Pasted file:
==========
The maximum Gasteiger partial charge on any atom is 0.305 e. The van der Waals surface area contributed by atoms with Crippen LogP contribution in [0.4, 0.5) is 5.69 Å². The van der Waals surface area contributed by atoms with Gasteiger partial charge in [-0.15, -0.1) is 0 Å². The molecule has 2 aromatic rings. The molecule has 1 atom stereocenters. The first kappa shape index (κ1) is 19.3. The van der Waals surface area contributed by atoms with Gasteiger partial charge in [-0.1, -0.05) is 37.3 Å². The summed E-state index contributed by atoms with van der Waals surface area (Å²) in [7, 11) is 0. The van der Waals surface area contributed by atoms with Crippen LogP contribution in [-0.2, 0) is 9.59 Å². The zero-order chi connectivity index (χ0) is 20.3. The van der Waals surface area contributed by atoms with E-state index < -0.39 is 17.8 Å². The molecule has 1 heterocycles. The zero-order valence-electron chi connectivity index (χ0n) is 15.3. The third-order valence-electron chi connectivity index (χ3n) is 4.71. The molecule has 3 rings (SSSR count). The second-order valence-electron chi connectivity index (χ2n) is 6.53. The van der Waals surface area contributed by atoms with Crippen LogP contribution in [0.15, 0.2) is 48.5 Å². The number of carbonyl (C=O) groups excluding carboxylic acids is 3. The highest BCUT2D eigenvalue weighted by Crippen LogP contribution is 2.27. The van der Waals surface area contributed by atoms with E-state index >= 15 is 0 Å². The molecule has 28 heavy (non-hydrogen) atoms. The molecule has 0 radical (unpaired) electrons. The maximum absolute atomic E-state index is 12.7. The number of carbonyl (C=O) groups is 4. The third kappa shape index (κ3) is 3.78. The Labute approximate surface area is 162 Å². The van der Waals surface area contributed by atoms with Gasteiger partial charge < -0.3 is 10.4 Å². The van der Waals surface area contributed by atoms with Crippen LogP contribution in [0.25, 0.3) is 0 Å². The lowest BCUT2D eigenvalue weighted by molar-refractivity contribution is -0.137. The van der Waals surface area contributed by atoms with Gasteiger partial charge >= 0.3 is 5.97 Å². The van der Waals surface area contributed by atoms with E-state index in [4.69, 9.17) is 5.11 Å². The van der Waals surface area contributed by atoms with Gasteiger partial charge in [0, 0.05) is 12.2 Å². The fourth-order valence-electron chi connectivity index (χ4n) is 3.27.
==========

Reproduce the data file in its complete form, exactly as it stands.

The maximum Gasteiger partial charge on any atom is 0.305 e. The van der Waals surface area contributed by atoms with Crippen LogP contribution in [0.4, 0.5) is 5.69 Å². The van der Waals surface area contributed by atoms with Gasteiger partial charge in [-0.15, -0.1) is 0 Å². The molecule has 2 aromatic rings. The molecule has 1 atom stereocenters. The first kappa shape index (κ1) is 19.3. The van der Waals surface area contributed by atoms with Gasteiger partial charge in [-0.1, -0.05) is 37.3 Å². The summed E-state index contributed by atoms with van der Waals surface area (Å²) in [7, 11) is 0. The van der Waals surface area contributed by atoms with Crippen LogP contribution in [-0.2, 0) is 9.59 Å². The zero-order chi connectivity index (χ0) is 20.3. The van der Waals surface area contributed by atoms with E-state index < -0.39 is 17.8 Å². The molecule has 1 heterocycles. The zero-order valence-electron chi connectivity index (χ0n) is 15.3. The third-order valence-electron chi connectivity index (χ3n) is 4.71. The molecule has 3 rings (SSSR count). The second-order valence-electron chi connectivity index (χ2n) is 6.53. The van der Waals surface area contributed by atoms with Crippen LogP contribution in [0.15, 0.2) is 48.5 Å². The number of carbonyl (C=O) groups excluding carboxylic acids is 3. The highest BCUT2D eigenvalue weighted by Crippen LogP contribution is 2.27. The van der Waals surface area contributed by atoms with E-state index >= 15 is 0 Å². The molecule has 28 heavy (non-hydrogen) atoms. The molecule has 0 radical (unpaired) electrons. The maximum absolute atomic E-state index is 12.7. The number of carbonyl (C=O) groups is 4. The third kappa shape index (κ3) is 3.78. The Labute approximate surface area is 162 Å². The van der Waals surface area contributed by atoms with Gasteiger partial charge < -0.3 is 10.4 Å². The van der Waals surface area contributed by atoms with Crippen LogP contribution in [0.25, 0.3) is 0 Å². The lowest BCUT2D eigenvalue weighted by molar-refractivity contribution is -0.137. The van der Waals surface area contributed by atoms with Gasteiger partial charge >= 0.3 is 5.97 Å². The van der Waals surface area contributed by atoms with E-state index in [4.69, 9.17) is 5.11 Å². The van der Waals surface area contributed by atoms with Gasteiger partial charge in [0, 0.05) is 12.2 Å². The fourth-order valence-electron chi connectivity index (χ4n) is 3.27.